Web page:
Our 14th Poetry Party! I select an image and suggest a title and invite you to respond with your poems, words, reflections, quotes, song lyrics, etc. Leave them in the comments or email me and I’ll add them to the body of the post as they come in along with a link back to your blog if you have one (not required to participate!) I’ll add your contributions all week and then I will draw a name at random on Friday from everyone who participates and will send the winner a copy of my newest zine What is Blossoming Within You?
This week’s photo is of a gravestone in the cemetery where Chief Sealth’s (who Seattle is named after) grave is found on the Suquamish reservation. There were several of these unknown graves and they made me wonder who they might be, so I invite you to enter into your poetic imagination and give one of them (or several) a story.
Did you know it?
The life that went before?
Did you sit in the smoky darkness
telling stories to the children,
weaving baskets of cedar?
Did you harvest clams and oysters,
gather berries, nuts, sunflowers?
Did you fish for salmon, hunt the deer?
Or was that time an echo in your soul,
an ache in your bones,
an imprint in the chambers of your heart?
Were you man,
were you woman,
were you child?
Did you know it?
The life that went before?
-Tess at Anchors and Masts
“In the extraordinary narrative by Plato of the last days of Socrates, his friend
Crito is represented as asking him the question, repeated since so many million
times, ‘How and where shall we bury you?’ Socrates rebukes the phrase instantly:
‘Bury me,’ he answers, ‘in any way you please, if you can catch me to bury;’ and at
the same time smiling and looking gently round upon us, says his biographer, he
said: ‘I cannot persuade Crito, my friends, that I am this Socrates who is now
conversing with you and arranging each part of this discourse, but he obstinately
thinks I am that which he shall shortly behold dead, and he wants to know how he
shall bury me. But that which I have been arguing to you so long, that when I have
drunk this poison I shall be with you no longer, but shall depart straitway to some
happy state of the blest, I seem to have argued in vain, and I cannot convince him.’
‘ Say rather, Crito,’ he urges pleadingly once more, ‘say, if you love me, where
shall you bury my body, and I will answer you: Bury it in any manner and in any
place you please.'”
-from “The Results of Spiritualism,” by Thomas Wentworth Higginson (mentor of Emily
(-submitted by kigen)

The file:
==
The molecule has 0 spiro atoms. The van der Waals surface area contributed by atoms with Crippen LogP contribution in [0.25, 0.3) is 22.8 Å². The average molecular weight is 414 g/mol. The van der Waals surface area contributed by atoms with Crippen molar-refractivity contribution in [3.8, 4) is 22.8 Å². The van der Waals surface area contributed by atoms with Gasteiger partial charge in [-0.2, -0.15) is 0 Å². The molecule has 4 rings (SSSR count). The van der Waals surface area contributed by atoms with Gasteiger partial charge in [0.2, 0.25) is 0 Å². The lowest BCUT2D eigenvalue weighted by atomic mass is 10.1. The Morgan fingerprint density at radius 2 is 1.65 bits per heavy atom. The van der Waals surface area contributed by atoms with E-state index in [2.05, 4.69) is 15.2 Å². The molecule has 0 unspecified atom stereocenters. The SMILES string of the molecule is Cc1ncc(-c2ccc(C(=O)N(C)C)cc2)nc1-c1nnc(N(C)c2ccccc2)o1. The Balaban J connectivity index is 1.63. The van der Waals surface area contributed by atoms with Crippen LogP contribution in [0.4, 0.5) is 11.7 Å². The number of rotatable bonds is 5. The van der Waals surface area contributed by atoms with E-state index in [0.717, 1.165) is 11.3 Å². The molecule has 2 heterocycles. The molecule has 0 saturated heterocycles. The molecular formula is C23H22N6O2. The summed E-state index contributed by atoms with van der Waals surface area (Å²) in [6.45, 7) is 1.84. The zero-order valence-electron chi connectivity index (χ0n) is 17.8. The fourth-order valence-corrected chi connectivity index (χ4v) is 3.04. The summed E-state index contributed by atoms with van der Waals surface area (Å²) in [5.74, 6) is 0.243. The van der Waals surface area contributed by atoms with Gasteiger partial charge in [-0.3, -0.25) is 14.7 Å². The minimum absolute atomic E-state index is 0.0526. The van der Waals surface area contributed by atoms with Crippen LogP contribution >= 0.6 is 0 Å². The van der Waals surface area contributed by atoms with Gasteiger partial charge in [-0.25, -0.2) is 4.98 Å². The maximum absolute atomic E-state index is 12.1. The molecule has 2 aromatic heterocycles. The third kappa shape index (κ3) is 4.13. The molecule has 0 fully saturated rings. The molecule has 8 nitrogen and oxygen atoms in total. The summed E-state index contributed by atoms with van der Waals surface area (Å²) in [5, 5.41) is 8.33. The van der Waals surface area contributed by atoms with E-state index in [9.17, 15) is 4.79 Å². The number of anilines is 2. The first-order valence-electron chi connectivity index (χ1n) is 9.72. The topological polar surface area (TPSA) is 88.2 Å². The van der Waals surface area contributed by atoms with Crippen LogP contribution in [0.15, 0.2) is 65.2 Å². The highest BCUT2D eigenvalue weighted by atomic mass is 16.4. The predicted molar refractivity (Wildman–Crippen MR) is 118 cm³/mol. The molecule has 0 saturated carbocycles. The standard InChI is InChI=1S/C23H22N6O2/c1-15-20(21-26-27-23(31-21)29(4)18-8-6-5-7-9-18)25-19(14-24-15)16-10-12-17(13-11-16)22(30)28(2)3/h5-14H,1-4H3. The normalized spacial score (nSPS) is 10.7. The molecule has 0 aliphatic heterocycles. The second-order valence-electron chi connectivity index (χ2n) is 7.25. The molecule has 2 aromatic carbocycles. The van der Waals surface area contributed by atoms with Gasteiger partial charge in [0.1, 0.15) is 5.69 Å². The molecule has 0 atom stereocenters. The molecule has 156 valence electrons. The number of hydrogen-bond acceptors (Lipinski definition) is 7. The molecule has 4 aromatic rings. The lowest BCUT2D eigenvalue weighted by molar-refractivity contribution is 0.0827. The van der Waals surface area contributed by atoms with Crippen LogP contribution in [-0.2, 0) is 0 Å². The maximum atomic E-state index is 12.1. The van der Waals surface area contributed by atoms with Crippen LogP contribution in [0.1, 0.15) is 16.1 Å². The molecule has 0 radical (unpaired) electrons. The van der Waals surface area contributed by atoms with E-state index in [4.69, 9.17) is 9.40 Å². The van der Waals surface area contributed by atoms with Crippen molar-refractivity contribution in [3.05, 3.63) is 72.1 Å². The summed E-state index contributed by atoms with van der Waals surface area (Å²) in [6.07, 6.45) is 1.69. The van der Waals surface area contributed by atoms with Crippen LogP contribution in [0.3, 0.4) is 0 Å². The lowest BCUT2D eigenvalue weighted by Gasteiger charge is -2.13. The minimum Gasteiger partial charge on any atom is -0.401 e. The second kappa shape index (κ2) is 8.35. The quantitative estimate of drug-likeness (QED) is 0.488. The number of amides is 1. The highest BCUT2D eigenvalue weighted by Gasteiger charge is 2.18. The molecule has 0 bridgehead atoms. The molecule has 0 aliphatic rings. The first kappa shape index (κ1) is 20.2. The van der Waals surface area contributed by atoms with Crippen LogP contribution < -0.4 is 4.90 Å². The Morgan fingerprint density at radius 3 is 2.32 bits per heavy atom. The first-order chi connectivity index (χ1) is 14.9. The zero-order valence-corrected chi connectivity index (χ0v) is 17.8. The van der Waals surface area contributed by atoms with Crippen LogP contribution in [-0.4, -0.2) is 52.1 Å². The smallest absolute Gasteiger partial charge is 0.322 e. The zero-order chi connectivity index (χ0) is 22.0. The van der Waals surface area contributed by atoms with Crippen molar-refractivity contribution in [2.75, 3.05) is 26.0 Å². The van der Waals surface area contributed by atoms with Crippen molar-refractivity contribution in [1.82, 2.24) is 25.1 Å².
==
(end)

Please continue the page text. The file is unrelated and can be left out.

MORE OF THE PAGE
He’s five foot-two, and he’s six feet-four,
He fights with missiles and with spears.
He’s all of thirty-one, and he’s only seventeen,
Been a soldier for a thousand years.
He’a a Catholic, a Hindu, an Atheist, a Jain,
A Buddhist and a Baptist and a Jew.
And he knows he shouldn’t kill,
And he knows he always will,
Kill you for me my friend and me for you.
And he’s fighting for Canada,
He’s fighting for France,
He’s fighting for the USA,
And he’s fighting for the Russians,
And he’s fighting for Japan,
And he thinks we’ll put an end to war this way.
And he’s fighting for Democracy,
He’s fighting for the Reds,
He says it’s for the peace of all.
He’s the one who must decide,
Who’s to live and who’s to die,
And he never sees the writing on the wall.
But without him,
How would Hitler have condemned him at Dachau?
Without him Caesar would have stood alone,
He’s the one who gives his body
As a weapon of the war,
And without him all this killing can’t go on.
He’s the Universal Soldier and he really is to blame,
His orders come from far away no more,
They come from here and there and you and me,
And brothers can’t you see,
This is not the way we put the end to war.
-Donovan (written by Buffy Sainte-Marie)
(-submitted by Suz Reaney)
“How are you going to keep them down on the farm after they’ve seen Parie?”
I was though, known. I pitched horse shoes behind the barn with all of you. Labored
hay into the loft and drank water as if the result was who could collect more onto
flannel shirts then in the mouth. You called my name from a distance, shy when we
were close, and whispered what you wanted; my name punctuated with life.
The head stone looks more like a step-off for a carrage but this is some
unpronoucable town in France, where I fell…in many pieces two days before
-Tom Delmore at Crow’s Perch
You’ve become unknown and unknowable to most of the world
but I’ll open your grave with words of life!